site preparation

A few weeks before a site is planted, the landholder or a local contractor ploughs a series of riplines: deep cuts a metre or so into the soil.

Although the ripline closes straight up again, it leaves a weakness in the soil that will encourage the young seedlings to root rapidly and deeply.

It has only a couple of months to be ready to withstand the heat of summer and, if the roots are deep enough already, the tiny amount of moisture remaining in the subsoil will be enough to see it through.

Imported weeds and pasture grasses have been sprayed with herbicide, and riplines cut into the soil: we are ready to plant.

The young tree will have to compete with weeds and imported pasture grasses for water, light, and nutrients.

We can't eliminate the weeds, but by spraying with herbicide a few weeks before we plant, we set the weeds back a month or two and give our seedlings a chance to get established and compete on even terms.

Over the next year or two, other weeds will colonise the disturbed ground but, over time, the natives we have planted will shade them out.

You will see examples on other pages here that show how successful this can be.

On most sites at about this time, the landholder or a contractor will erect a fence to keep sheep and cattle out.

plant selection

The next step is vital: selecting the right mix of plants for the site.

Sites vary greatly in aspect, soil type, and moisture. Plants adapted to the harsh, stony ridges will rapidly die on the boggy flats, and vice-versa.

On a planting day, two or three workers arrive at the nursery hours before the main activity starts (here we see Andrew, Tina, and Wendy selecting plants).

By the time the main planting team is ready, the trailer will be loaded with a carefully tailored mixture of perhaps 40 local species, all well-suited to the particular site.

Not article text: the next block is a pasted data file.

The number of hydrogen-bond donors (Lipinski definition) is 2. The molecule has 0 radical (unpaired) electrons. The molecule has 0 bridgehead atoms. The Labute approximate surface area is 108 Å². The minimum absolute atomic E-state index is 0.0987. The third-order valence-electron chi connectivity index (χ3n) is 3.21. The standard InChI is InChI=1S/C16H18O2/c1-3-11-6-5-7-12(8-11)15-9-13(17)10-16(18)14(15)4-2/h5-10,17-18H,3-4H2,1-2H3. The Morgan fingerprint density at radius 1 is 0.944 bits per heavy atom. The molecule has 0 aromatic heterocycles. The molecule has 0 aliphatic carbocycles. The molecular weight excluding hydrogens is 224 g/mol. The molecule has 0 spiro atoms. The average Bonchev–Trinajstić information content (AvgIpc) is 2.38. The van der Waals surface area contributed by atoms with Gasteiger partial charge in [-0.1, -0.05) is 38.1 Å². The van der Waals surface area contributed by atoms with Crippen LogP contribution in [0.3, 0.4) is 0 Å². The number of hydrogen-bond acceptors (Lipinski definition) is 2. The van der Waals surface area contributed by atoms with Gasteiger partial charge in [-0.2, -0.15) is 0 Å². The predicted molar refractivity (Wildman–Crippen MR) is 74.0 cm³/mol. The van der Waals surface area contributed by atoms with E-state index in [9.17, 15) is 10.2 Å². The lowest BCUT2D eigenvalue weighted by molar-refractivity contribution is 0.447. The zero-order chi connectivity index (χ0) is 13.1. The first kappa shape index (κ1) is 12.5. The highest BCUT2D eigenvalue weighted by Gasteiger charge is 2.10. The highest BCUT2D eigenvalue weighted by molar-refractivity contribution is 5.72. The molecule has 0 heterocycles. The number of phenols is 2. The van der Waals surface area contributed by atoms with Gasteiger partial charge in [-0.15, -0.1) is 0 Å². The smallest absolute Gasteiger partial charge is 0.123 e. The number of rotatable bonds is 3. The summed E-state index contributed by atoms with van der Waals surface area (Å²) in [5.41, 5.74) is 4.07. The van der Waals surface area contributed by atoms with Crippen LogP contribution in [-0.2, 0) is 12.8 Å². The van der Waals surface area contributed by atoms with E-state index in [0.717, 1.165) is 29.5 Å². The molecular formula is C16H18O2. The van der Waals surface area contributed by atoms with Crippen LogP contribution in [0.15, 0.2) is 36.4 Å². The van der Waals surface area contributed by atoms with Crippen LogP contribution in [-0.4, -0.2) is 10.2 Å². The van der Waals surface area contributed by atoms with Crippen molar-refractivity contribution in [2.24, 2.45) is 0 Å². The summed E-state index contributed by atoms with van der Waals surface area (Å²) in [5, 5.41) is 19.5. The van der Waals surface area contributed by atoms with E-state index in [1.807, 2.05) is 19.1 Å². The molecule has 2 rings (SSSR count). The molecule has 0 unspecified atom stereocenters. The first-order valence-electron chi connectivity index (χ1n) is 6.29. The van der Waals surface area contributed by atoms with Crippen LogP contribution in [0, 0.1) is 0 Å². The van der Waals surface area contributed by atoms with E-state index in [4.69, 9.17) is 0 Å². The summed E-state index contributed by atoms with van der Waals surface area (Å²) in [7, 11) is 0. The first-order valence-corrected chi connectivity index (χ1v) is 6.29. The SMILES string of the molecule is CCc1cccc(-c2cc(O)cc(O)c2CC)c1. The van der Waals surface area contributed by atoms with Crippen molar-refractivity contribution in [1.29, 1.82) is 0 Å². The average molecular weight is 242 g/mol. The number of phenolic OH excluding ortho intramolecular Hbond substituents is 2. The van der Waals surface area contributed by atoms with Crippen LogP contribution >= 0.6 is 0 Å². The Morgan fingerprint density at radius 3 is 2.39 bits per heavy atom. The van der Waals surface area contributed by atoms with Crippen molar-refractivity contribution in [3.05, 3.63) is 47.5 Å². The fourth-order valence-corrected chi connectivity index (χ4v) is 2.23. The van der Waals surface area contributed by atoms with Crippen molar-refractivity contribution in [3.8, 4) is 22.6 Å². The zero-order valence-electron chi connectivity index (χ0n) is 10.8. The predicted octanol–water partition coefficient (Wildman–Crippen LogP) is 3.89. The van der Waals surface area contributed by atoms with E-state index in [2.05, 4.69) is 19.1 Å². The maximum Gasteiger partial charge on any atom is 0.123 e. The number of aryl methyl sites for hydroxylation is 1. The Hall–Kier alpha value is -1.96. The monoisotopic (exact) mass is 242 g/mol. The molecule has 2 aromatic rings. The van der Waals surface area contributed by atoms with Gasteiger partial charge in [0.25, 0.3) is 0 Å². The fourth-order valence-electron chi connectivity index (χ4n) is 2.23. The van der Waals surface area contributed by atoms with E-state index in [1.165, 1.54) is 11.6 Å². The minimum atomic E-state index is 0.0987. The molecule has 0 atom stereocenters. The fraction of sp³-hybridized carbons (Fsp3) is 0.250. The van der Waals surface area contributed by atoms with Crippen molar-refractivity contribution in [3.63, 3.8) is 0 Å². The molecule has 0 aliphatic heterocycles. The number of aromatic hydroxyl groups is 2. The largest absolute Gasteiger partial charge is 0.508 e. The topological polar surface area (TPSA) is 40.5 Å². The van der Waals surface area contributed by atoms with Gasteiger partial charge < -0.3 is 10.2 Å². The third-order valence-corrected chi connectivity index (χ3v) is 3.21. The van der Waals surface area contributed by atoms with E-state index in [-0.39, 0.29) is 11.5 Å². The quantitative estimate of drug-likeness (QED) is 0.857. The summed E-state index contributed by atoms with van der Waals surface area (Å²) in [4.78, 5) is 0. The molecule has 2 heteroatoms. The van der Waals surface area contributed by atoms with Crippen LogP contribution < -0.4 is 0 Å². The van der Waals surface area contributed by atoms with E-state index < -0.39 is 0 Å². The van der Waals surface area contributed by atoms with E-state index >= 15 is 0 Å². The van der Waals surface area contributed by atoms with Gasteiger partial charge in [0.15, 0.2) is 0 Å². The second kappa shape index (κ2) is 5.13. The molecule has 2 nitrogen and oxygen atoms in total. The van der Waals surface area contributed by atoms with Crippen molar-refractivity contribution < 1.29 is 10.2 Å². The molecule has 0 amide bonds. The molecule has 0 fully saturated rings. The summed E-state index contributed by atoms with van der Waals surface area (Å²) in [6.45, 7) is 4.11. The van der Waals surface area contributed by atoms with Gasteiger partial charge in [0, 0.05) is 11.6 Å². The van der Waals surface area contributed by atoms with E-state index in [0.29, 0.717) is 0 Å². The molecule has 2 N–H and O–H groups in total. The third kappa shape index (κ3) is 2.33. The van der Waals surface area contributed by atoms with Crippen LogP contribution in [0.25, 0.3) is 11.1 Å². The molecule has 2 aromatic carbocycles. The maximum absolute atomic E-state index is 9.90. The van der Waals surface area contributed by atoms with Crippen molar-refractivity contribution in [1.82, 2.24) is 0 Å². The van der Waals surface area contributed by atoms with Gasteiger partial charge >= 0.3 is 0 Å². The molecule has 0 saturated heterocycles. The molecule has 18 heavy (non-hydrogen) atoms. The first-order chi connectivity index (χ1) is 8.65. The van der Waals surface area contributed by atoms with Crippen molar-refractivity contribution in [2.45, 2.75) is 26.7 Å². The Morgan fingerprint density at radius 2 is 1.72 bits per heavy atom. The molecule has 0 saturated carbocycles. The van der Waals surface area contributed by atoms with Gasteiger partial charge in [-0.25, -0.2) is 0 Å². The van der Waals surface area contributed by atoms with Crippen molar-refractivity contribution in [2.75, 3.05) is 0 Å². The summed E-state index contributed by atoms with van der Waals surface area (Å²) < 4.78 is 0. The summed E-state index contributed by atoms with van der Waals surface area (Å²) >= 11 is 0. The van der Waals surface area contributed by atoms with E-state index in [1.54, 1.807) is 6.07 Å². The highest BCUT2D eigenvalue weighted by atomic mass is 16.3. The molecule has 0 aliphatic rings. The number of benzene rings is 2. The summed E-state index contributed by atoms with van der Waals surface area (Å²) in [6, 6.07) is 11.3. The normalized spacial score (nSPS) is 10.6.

Before the main team starts the back-breaking labour of the planting itself, two or three early birds do the layout of the tree guards and the plants themselves.

There is more to this than meets the eye.

Correct spacing is important: it needs to be dense enough to achieve good cover, but not too dense — we don't like to waste good tubestock, and we want the smaller and slower-growing species to prosper too.

The layout team makes sure that we have a good mix of trees and shrubs in rough approximation to the way that they grow naturally.

They take special care to put species with particular needs in places where they will grow well.

Even on a small site, there is usually a lot of variation between different parts of it; for example, species like Red Box that thrive on a dry and stony rise will soon drown if planted in the heavy, wet clay near the bottom of the slope where Blakley's Red Gum and the Prickly Tea-tree are at home.

In natural bush, the plants themselves take care of this; seeds are spread more-or-less randomly and the species best adapted to a particular spot are most successful there.

But that process takes hundreds of years and endangered species like the Regent Honeyeater don't have hundreds of years — there is so little good habitat left that we need to recreate the original woodlands and forests as soon as possible.